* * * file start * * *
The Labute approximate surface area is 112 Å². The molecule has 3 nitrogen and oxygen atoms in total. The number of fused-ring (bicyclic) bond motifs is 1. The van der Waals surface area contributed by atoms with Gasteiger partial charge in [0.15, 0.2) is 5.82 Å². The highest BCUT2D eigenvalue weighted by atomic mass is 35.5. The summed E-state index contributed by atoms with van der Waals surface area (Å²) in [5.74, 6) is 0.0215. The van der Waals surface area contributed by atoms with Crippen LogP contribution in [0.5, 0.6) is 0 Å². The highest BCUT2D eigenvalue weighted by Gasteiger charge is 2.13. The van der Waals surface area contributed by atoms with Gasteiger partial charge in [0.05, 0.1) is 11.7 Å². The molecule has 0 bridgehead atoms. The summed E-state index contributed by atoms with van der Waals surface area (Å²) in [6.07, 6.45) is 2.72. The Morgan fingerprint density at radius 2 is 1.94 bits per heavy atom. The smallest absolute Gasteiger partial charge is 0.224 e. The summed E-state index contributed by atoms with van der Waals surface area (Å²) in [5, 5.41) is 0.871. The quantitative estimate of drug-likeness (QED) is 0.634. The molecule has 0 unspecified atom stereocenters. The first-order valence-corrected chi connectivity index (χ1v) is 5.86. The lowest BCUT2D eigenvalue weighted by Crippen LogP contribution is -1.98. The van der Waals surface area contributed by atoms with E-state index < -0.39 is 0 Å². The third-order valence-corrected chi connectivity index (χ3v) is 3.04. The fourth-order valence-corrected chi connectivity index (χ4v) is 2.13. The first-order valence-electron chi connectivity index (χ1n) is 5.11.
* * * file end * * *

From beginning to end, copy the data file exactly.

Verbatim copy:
The Labute approximate surface area is 112 Å². The molecule has 3 nitrogen and oxygen atoms in total. The number of fused-ring (bicyclic) bond motifs is 1. The van der Waals surface area contributed by atoms with Gasteiger partial charge in [0.15, 0.2) is 5.82 Å². The highest BCUT2D eigenvalue weighted by atomic mass is 35.5. The summed E-state index contributed by atoms with van der Waals surface area (Å²) in [5.74, 6) is 0.0215. The van der Waals surface area contributed by atoms with Crippen LogP contribution in [0.5, 0.6) is 0 Å². The highest BCUT2D eigenvalue weighted by Gasteiger charge is 2.13. The van der Waals surface area contributed by atoms with Gasteiger partial charge in [0.05, 0.1) is 11.7 Å². The molecule has 0 bridgehead atoms. The summed E-state index contributed by atoms with van der Waals surface area (Å²) in [6.07, 6.45) is 2.72. The Morgan fingerprint density at radius 2 is 1.94 bits per heavy atom. The smallest absolute Gasteiger partial charge is 0.224 e. The summed E-state index contributed by atoms with van der Waals surface area (Å²) in [5, 5.41) is 0.871. The quantitative estimate of drug-likeness (QED) is 0.634. The molecule has 0 unspecified atom stereocenters. The first-order valence-corrected chi connectivity index (χ1v) is 5.86. The lowest BCUT2D eigenvalue weighted by Crippen LogP contribution is -1.98. The van der Waals surface area contributed by atoms with E-state index < -0.39 is 0 Å². The third-order valence-corrected chi connectivity index (χ3v) is 3.04. The fourth-order valence-corrected chi connectivity index (χ4v) is 2.13. The first-order valence-electron chi connectivity index (χ1n) is 5.11.